Consistent with precedent, the Court observes: "A pure subsidy funded out of general revenue ordinarily imposes no burden on interstate commerce, but merely assists local business." Ante, at 13. And the Court correctly recognizes that "[n]ondiscriminatory measures, like the evenhanded tax at issue here, are generally upheld" due to the deference normally accorded to a State's political process in passing legislation in light of various competing interest groups. Ante, at 13-14, citing Minnesota v. Clover Leaf Creamery Co., 449 U.S. 456, 473, n. 17 (1981), and Raymond Motor Transportation Inc. v. Rice, 434 U.S. 429, 444, n. 18 (1978). But the Court strikes down this method of state subsidization because the non discriminatory tax levied against all milk dealers is coupled with a subsidy to milk producers. Ante, at 14-15. The Court does this because of its view that themethod of imposing the tax and subsidy distorts the State's political process: the dairy farmers, who would otherwise lobby against the tax, have been mollified by the subsidy. Ante, at 13-14. But as the Court itself points out, there are still at least two strong interest groups opposed to the milk order--consumers and milk dealers. More importantly, nothing in the dormant Commerce Clause suggests that the fate of state regulation should turn upon the particular lawful manner in which the state subsidy is enacted or promulgated. Analysis of interest group participation in the political process may serve many useful purposes, but serving as a basis for interpreting the dormant Commerce Clause is not one of them.

The Court concludes that the combined effect of the milk order "simultaneously burdens interstate commerce and discriminates in favor of local producers." Ante, at 15. In support of this conclusion, the Court cites Baldwin v. G. A. F. Seelig, Inc., 294 U.S. 511 (1935), and Bacchus Imports, Ltd. v. Dias, supra, as two examples in which constitutional means were held to have unconstitutional effects on interstate commerce. But both Baldwin and Bacchus are a far cry from this case.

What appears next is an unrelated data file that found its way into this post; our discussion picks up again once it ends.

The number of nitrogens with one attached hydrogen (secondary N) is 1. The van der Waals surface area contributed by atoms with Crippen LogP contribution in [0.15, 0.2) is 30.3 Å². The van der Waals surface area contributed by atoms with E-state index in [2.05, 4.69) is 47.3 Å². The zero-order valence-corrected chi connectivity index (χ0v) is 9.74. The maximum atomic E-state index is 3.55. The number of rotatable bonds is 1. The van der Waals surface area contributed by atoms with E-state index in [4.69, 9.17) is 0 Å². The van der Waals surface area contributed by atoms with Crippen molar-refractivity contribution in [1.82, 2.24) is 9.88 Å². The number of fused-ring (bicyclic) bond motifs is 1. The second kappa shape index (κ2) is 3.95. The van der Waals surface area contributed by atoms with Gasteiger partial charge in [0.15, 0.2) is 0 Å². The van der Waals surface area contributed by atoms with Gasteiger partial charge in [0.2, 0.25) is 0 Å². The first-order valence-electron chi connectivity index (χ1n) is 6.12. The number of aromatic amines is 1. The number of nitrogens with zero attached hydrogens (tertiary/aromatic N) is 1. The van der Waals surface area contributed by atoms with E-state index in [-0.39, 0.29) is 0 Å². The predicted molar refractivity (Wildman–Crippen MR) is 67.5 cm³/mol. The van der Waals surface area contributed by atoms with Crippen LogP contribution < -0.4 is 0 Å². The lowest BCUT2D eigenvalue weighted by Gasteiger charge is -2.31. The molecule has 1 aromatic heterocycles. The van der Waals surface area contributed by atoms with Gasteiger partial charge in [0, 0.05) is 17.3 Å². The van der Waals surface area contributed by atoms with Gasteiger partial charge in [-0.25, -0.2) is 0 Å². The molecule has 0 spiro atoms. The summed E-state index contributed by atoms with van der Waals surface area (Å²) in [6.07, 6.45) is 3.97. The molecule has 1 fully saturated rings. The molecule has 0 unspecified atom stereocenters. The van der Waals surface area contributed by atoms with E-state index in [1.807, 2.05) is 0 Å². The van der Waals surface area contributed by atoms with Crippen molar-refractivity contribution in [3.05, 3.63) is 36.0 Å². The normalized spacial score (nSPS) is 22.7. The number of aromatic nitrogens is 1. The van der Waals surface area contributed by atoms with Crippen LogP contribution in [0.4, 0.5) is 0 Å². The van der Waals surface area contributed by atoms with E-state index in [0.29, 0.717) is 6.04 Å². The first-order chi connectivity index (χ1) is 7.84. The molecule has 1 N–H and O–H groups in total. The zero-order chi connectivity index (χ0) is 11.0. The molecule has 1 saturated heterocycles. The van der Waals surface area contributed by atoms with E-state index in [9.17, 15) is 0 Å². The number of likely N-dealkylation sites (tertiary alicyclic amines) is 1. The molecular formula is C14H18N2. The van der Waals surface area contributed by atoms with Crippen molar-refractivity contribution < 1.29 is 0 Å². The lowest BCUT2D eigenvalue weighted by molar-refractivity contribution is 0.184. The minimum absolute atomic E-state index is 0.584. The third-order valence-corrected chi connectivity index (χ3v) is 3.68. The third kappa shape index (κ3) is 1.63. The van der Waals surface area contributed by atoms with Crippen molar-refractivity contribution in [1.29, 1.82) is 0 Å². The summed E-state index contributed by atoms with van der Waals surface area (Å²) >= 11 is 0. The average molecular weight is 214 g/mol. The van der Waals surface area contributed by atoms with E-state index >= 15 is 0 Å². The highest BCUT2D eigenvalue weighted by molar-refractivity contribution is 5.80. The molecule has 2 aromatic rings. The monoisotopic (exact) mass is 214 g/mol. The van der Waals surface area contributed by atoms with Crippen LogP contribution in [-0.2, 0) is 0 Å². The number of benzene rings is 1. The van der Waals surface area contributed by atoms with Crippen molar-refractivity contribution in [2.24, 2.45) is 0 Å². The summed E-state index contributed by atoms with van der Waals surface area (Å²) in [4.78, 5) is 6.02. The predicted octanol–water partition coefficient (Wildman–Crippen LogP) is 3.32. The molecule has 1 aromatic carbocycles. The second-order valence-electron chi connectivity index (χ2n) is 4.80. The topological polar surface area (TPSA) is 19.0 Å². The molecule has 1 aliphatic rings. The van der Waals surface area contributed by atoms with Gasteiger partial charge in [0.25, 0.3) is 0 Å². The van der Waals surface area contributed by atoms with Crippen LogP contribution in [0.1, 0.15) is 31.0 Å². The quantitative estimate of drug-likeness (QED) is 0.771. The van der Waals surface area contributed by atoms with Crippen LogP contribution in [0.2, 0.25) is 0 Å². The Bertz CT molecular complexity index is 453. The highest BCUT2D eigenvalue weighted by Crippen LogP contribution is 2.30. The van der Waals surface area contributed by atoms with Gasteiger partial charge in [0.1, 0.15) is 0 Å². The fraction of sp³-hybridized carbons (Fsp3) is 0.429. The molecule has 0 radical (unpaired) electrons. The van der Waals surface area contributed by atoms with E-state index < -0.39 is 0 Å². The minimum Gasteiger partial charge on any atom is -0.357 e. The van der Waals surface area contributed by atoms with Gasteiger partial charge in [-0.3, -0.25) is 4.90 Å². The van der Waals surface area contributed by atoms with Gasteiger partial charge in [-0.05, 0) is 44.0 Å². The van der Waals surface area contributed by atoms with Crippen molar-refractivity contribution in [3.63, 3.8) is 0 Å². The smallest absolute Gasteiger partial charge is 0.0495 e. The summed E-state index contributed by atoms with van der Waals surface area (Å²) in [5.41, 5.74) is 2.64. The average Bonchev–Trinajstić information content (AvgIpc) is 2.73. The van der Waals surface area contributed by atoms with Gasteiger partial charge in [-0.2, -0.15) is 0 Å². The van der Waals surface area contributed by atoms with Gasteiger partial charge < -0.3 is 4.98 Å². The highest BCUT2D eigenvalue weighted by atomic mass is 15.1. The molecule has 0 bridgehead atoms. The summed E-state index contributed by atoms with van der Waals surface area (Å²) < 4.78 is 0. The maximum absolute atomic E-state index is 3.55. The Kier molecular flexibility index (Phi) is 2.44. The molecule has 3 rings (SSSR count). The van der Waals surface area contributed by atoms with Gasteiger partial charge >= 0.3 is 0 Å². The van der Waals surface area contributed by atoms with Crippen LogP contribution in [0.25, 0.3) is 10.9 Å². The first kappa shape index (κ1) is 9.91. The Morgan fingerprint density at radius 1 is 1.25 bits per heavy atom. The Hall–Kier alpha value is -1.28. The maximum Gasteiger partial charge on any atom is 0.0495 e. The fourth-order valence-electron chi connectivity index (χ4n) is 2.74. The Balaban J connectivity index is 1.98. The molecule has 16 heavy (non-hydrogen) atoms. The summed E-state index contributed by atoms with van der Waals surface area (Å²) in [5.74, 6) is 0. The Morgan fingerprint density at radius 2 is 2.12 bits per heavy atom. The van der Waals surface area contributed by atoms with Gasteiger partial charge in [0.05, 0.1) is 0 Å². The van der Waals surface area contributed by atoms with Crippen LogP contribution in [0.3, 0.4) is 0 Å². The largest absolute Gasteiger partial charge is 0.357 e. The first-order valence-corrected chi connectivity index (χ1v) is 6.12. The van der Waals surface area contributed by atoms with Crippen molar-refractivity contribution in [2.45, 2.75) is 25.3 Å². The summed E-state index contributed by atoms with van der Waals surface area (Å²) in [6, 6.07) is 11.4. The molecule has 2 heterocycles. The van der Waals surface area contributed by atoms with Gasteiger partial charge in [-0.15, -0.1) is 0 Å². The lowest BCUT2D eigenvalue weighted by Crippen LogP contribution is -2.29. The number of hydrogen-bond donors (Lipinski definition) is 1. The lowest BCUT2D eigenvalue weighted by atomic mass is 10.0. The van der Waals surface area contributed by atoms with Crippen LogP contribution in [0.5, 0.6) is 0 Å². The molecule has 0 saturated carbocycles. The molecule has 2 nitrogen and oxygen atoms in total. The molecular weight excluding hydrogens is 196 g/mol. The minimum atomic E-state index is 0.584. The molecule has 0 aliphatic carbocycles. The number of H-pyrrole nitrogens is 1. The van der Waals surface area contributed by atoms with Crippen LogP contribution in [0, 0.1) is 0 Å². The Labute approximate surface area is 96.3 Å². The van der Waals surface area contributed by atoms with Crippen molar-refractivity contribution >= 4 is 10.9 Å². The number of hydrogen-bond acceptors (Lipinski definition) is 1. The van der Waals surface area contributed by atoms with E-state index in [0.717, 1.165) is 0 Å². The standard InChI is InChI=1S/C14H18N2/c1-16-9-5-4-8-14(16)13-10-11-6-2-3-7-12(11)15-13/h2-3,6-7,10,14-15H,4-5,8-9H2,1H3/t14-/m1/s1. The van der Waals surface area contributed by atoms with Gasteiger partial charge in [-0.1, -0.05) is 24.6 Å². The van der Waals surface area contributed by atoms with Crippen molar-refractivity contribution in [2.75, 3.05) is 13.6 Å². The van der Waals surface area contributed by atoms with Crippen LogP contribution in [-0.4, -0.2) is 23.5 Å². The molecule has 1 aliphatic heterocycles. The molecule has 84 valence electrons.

In Baldwin, supra, in order to sell bottled milk in New York, milk dealers were required to pay a minimum price for milk, even though they could have purchased milk from Vermont farmers at a lower price. This scheme was found to be an effort to prevent Vermont milk producers from selling to New York dealers at their lower market price. As Justice Cardozo explained, under the New York statute, "the importer . . . may keep his milk or drink it, but sell it he may not." 294 U. S., at 521. Such a scheme clearly made it less attractive for New York dealers to purchase milk from Vermont farmers, for the disputed law negated any economic advantage in so doing. Under the Massachusetts milk order, there is no such adverse effect. Milk dealers have the same incentives to purchase lower priced milk from out of state farmers; dealers of all milk are taxed equally. To borrow Justice Cardozo's description, milk dealers in Massachusetts are free to keep their milk, drink their milk, and sell it--on equal terms as local milk.

In Bacchus, the State of Hawaii combined its undisputed power to tax and grant exemptions in a manner that the Court found violative of the Commerce Clause. There, the State exempted a local wine from the burdens of an excise tax levied on all other liquor sales. Despite the Court's strained attempt to compare the scheme in Bacchus to the milk order in this case, ante, at 10-11, it is clear that the milk order does not produce the same effect on interstate commerce as the tax exemption in Bacchus. I agree with the Court's statement that Bacchus can be distinguished "by noting that the rebate in this case goes not to the entity which pays the tax (milk dealers) but to the dairy farmers themselves." Ante, at 11, n. 14. This is not only a distinction, but a significant difference. No decided case supports the Court's conclusion that the negative Commerce Clause prohibits the State from using money that it has lawfully obtained through a neutral tax on milk dealers and distributing it as a subsidy to dairy farmers. Indeed, the case which comes closest to supporting the result the Court reaches is the ill starred opinion in United States v. Butler, 297 U.S. 1 (1936), in which the Court held unconstitutional what would have been an otherwise valid tax on the processing of agricultural products because of the use to which the revenue raised by the tax was put.

More than half a century ago, Justice Brandeis said in his dissenting opinion in New State Ice Co. v. Liebmann, 285 U.S. 262, 311 (1932):

"To stay experimentation in things social and economic is a grave responsibility. Denial of the right to experiment may be frought with serious consequences to the Nation. It is one of the happy incidents of the federal system that a single courageous State may, if its citizens choose, serve as a laboratory; and try novel social and economic experiments without risk to the rest of the country."

Justice Brandeis' statement has been cited more than